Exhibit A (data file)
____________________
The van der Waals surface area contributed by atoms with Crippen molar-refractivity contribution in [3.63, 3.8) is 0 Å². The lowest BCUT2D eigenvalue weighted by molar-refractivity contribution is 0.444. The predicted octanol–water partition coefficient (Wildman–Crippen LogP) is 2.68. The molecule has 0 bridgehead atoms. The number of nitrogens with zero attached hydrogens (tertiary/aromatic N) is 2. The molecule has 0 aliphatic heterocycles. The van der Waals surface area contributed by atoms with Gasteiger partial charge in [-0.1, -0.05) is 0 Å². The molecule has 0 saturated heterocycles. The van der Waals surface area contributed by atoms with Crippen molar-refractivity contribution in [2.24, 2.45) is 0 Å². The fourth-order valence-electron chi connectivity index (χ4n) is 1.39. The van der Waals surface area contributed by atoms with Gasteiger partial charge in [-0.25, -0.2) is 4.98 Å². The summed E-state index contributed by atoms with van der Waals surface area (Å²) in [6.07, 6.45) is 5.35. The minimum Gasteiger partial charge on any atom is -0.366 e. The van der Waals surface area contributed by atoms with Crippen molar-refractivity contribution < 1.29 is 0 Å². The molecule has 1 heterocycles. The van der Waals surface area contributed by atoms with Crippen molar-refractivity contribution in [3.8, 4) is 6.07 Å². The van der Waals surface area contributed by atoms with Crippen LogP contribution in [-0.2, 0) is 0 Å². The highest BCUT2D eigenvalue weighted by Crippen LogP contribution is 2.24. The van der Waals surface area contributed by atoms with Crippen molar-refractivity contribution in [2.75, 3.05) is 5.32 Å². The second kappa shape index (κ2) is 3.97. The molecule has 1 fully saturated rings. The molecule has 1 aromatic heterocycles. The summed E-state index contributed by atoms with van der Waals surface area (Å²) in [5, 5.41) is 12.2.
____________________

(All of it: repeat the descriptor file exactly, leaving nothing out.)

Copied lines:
The van der Waals surface area contributed by atoms with Crippen molar-refractivity contribution in [3.63, 3.8) is 0 Å². The lowest BCUT2D eigenvalue weighted by molar-refractivity contribution is 0.444. The predicted octanol–water partition coefficient (Wildman–Crippen LogP) is 2.68. The molecule has 0 bridgehead atoms. The number of nitrogens with zero attached hydrogens (tertiary/aromatic N) is 2. The molecule has 0 aliphatic heterocycles. The van der Waals surface area contributed by atoms with Gasteiger partial charge in [-0.1, -0.05) is 0 Å². The molecule has 0 saturated heterocycles. The van der Waals surface area contributed by atoms with Crippen molar-refractivity contribution in [2.24, 2.45) is 0 Å². The fourth-order valence-electron chi connectivity index (χ4n) is 1.39. The van der Waals surface area contributed by atoms with Gasteiger partial charge in [-0.25, -0.2) is 4.98 Å². The summed E-state index contributed by atoms with van der Waals surface area (Å²) in [6.07, 6.45) is 5.35. The minimum Gasteiger partial charge on any atom is -0.366 e. The van der Waals surface area contributed by atoms with Crippen molar-refractivity contribution < 1.29 is 0 Å². The molecule has 1 heterocycles. The van der Waals surface area contributed by atoms with Crippen molar-refractivity contribution in [3.8, 4) is 6.07 Å². The van der Waals surface area contributed by atoms with Crippen LogP contribution in [-0.2, 0) is 0 Å². The highest BCUT2D eigenvalue weighted by Crippen LogP contribution is 2.24. The van der Waals surface area contributed by atoms with Crippen molar-refractivity contribution in [2.75, 3.05) is 5.32 Å². The second kappa shape index (κ2) is 3.97. The molecule has 1 fully saturated rings. The molecule has 1 aromatic heterocycles. The summed E-state index contributed by atoms with van der Waals surface area (Å²) in [5, 5.41) is 12.2.